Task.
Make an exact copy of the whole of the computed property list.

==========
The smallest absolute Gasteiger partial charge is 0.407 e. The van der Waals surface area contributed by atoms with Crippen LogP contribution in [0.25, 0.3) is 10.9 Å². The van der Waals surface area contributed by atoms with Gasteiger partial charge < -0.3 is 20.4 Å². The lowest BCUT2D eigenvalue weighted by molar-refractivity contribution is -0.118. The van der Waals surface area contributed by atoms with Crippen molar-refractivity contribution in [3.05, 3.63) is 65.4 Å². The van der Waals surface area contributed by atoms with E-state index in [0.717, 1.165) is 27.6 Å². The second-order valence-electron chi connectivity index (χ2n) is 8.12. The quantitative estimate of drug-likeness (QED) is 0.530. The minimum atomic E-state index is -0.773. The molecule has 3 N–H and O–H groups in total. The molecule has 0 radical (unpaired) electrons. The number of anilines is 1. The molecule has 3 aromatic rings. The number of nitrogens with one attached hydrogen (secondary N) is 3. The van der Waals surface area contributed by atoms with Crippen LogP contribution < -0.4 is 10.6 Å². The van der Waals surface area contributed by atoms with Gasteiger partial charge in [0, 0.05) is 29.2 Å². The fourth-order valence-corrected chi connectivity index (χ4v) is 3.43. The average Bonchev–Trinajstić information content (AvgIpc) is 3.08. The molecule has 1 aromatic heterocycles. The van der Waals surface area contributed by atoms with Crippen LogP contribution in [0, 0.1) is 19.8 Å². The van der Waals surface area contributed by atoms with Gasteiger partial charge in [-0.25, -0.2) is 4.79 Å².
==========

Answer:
The smallest absolute Gasteiger partial charge is 0.407 e. The van der Waals surface area contributed by atoms with Crippen LogP contribution in [0.25, 0.3) is 10.9 Å². The van der Waals surface area contributed by atoms with Gasteiger partial charge < -0.3 is 20.4 Å². The lowest BCUT2D eigenvalue weighted by molar-refractivity contribution is -0.118. The van der Waals surface area contributed by atoms with Crippen molar-refractivity contribution in [3.05, 3.63) is 65.4 Å². The van der Waals surface area contributed by atoms with E-state index in [0.717, 1.165) is 27.6 Å². The second-order valence-electron chi connectivity index (χ2n) is 8.12. The quantitative estimate of drug-likeness (QED) is 0.530. The minimum atomic E-state index is -0.773. The molecule has 3 N–H and O–H groups in total. The molecule has 0 radical (unpaired) electrons. The number of anilines is 1. The molecule has 3 aromatic rings. The number of nitrogens with one attached hydrogen (secondary N) is 3. The van der Waals surface area contributed by atoms with Crippen LogP contribution < -0.4 is 10.6 Å². The van der Waals surface area contributed by atoms with Gasteiger partial charge in [0, 0.05) is 29.2 Å². The fourth-order valence-corrected chi connectivity index (χ4v) is 3.43. The average Bonchev–Trinajstić information content (AvgIpc) is 3.08. The molecule has 1 aromatic heterocycles. The van der Waals surface area contributed by atoms with Crippen LogP contribution in [0, 0.1) is 19.8 Å². The van der Waals surface area contributed by atoms with Gasteiger partial charge in [-0.25, -0.2) is 4.79 Å².